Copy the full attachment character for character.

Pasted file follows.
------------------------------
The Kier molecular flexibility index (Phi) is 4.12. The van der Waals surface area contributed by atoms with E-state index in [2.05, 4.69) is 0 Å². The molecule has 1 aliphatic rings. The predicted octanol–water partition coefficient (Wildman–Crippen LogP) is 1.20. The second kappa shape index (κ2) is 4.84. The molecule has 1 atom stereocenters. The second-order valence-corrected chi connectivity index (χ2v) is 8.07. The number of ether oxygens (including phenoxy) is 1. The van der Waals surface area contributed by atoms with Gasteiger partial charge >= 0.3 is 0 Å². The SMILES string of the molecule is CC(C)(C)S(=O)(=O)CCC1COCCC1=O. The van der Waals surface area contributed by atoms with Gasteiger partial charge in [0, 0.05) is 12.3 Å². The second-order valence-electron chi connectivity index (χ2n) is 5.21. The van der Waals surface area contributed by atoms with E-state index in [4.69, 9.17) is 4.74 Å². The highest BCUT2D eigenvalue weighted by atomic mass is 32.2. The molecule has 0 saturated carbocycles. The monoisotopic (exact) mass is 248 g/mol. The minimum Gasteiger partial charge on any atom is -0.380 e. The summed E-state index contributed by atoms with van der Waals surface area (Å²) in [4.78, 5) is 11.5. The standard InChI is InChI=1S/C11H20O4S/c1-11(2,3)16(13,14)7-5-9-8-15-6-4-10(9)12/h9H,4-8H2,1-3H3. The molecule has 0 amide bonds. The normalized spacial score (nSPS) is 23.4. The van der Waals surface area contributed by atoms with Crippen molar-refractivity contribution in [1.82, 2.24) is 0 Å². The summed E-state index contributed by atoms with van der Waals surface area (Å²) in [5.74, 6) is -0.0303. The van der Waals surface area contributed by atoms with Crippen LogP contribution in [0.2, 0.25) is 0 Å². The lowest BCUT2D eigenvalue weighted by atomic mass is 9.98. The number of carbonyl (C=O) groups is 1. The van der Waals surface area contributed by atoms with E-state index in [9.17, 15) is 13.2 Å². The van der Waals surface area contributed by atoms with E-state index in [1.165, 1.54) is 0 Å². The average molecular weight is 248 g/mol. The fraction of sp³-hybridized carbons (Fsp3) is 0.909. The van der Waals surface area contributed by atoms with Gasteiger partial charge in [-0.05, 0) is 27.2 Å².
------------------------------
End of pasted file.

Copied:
The Kier molecular flexibility index (Phi) is 4.12. The van der Waals surface area contributed by atoms with E-state index in [2.05, 4.69) is 0 Å². The molecule has 1 aliphatic rings. The predicted octanol–water partition coefficient (Wildman–Crippen LogP) is 1.20. The second kappa shape index (κ2) is 4.84. The molecule has 1 atom stereocenters. The second-order valence-corrected chi connectivity index (χ2v) is 8.07. The number of ether oxygens (including phenoxy) is 1. The van der Waals surface area contributed by atoms with Gasteiger partial charge >= 0.3 is 0 Å². The SMILES string of the molecule is CC(C)(C)S(=O)(=O)CCC1COCCC1=O. The van der Waals surface area contributed by atoms with Gasteiger partial charge in [0, 0.05) is 12.3 Å². The second-order valence-electron chi connectivity index (χ2n) is 5.21. The van der Waals surface area contributed by atoms with E-state index in [4.69, 9.17) is 4.74 Å². The highest BCUT2D eigenvalue weighted by atomic mass is 32.2. The molecule has 0 saturated carbocycles. The monoisotopic (exact) mass is 248 g/mol. The minimum Gasteiger partial charge on any atom is -0.380 e. The summed E-state index contributed by atoms with van der Waals surface area (Å²) in [4.78, 5) is 11.5. The standard InChI is InChI=1S/C11H20O4S/c1-11(2,3)16(13,14)7-5-9-8-15-6-4-10(9)12/h9H,4-8H2,1-3H3. The molecule has 0 amide bonds. The normalized spacial score (nSPS) is 23.4. The van der Waals surface area contributed by atoms with Crippen molar-refractivity contribution in [1.82, 2.24) is 0 Å². The summed E-state index contributed by atoms with van der Waals surface area (Å²) in [5.74, 6) is -0.0303. The van der Waals surface area contributed by atoms with Crippen LogP contribution in [0.2, 0.25) is 0 Å². The lowest BCUT2D eigenvalue weighted by atomic mass is 9.98. The number of carbonyl (C=O) groups is 1. The van der Waals surface area contributed by atoms with E-state index in [9.17, 15) is 13.2 Å². The van der Waals surface area contributed by atoms with E-state index in [1.165, 1.54) is 0 Å². The average molecular weight is 248 g/mol. The fraction of sp³-hybridized carbons (Fsp3) is 0.909. The van der Waals surface area contributed by atoms with Gasteiger partial charge in [-0.05, 0) is 27.2 Å².